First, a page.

Changing the World While Changing Diapers

To be an undergraduate student in the Cockrell School of Engineering means you are opening doors for your future as you pursue a degree that will help you impact society and change the world.

It also means that for the length of time it takes to complete said world-changing degree, you are BUSY.

Your schedule is saturated with heavy course loads and class schedules, tests and study groups. You spend your “free time” trying to coordinate extracurricular activities and land the pivotal internships that will lead you to your dream job. And, you juggle all of this while navigating the general life shift you experience as you transition straight from high school to college.

And Ru and Peter Schaefferkoetter (B.S. ChE 2013, B.S. ASE 2013) balanced these challenges while raising a toddler.

Ru and Peter pose in their cap and gowns while holding their toddler-aged son at the Texas Engineering graduation ceremony in 2013.

Peter with his arm around Ru in a picture of them on a snowy mountain top during a trip.

The Schaefferkoetters met at an internet café in Kuwait where they were both stationed with the U.S. Army before deploying to serve in Iraq. Peter vividly remembers the moment he first saw his future bride, recalling how Ru walked into the café holding an IBM computer – the computers issued to soldiers who are interested in schooling while out in the field. After introducing himself and starting a conversation, they formed a friendship that gradually turned into a romance.

Following their deployment in Iraq, they moved to Killeen, Texas, where they were stationed at Fort Hood. Soon after, Ru discovered she was pregnant with their son Dillon and chose to pivot from her military career in order to have more flexibility to raise their family. She stayed in Killeen to care for their newborn for a year while Peter was deployed in Iraq.

It was during this deployment when Peter’s commander first suggested he explore UT Austin’s aerospace engineering program to pursue his dream of becoming an aerospace engineer. After Peter was accepted into the program, Ru decided to apply to UT, too, entering as a biochemistry major with the intention of becoming a pharmacist, but she later transferred to chemical engineering.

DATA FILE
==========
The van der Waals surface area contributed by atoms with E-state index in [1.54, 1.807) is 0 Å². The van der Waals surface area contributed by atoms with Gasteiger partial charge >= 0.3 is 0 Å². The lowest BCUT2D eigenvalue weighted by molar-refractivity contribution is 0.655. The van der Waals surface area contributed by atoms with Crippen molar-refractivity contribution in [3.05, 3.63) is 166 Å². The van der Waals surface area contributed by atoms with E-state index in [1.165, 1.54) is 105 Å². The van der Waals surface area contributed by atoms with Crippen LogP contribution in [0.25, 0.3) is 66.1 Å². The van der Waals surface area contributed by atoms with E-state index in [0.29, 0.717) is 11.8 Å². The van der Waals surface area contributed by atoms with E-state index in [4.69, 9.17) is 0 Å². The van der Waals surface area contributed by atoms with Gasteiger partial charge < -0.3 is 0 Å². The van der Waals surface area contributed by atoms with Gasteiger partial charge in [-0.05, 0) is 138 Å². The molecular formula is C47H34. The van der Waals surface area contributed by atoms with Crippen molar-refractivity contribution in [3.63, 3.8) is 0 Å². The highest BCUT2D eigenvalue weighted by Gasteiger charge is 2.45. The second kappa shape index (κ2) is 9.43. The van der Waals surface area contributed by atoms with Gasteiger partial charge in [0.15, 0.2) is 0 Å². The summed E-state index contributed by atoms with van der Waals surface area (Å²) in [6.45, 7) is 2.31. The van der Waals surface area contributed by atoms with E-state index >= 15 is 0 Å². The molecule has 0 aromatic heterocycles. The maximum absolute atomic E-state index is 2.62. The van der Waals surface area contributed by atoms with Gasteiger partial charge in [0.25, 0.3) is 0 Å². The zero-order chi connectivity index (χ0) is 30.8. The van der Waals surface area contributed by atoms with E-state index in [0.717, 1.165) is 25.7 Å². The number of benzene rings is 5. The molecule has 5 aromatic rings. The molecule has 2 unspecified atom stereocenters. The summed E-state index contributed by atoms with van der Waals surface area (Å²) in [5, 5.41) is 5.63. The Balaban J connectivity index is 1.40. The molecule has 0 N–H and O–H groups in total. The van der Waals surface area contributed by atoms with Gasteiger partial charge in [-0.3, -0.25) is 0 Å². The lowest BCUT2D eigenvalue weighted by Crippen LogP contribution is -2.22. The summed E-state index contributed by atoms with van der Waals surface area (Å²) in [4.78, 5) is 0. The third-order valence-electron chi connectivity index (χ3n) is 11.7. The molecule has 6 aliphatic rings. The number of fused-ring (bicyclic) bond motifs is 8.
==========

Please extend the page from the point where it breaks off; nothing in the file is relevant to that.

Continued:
“It was a scary decision because we knew we would be going to college…together…with a kid. Not to mention, we didn’t really have any friends in Austin. We basically approached it one day at a time,” Ru said. “Those four years were a wild ride. Our son was barely two when we both entered the program. I don’t think we were fully prepared for the workload, challenge and dedication needed to be a successful college student. We had to juggle a lot between coursework and taking care of the baby. Everything we did and planned was very deliberate.”

schaefferkoetters 2013

Despite the challenges, Ru and Peter stayed the course, tapping into the discipline and perseverance they honed during their time in the U.S. Army. They eventually carved their niche within the Texas Engineering student community as the “non-traditional” students who were a bit older and in a different stage of life, bringing their son along to study groups and extracurricular events.

“I realized being a parent and being a student didn’t have to be segregated,” Ru said. “Everybody has a unique place within their community, and once we fully stepped into our dual roles as both parents and students – without feeling guilt for either – we truly began to flourish.”

“It wasn’t all lollipops and roses,” Peter added with a smile. “But the trials and tribulations associated with school itself and our ability to navigate those strengthened our marriage. We are grateful for the good times and the incredible faculty who helped us along the way.”

Ru and Peter have carried that mindset of perseverance beyond graduation and into their successful careers in industry and post-graduate studies: Ru is currently a production engineer at BP while Peter is pursuing his doctorate at the University of Colorado, Boulder, with a focus on computational materials, solid mechanics and fluid mechanics.

And Dillon, now 12 years old, has shown interest in following in his parents’ engineering footsteps.

While in college, the Schaefferkoetters promised each other if they could, they would one day establish a scholarship for couples like them who may be pursuing a degree while coming from non-traditional family backgrounds. And they did just that, establishing the Schaefferkoetter Family Endowment in 2015.

“I’m all too familiar with the amount of pressure and guilt [mothers and fathers] have to go through to pursue this dream but also be good parents,” Ru said. “My biggest advice is to not be too hard on yourself. Your kids will look up to you. These types of struggles make you a role model and will sometimes have much more of a positive impact in your kid’s life than you thought possible.”

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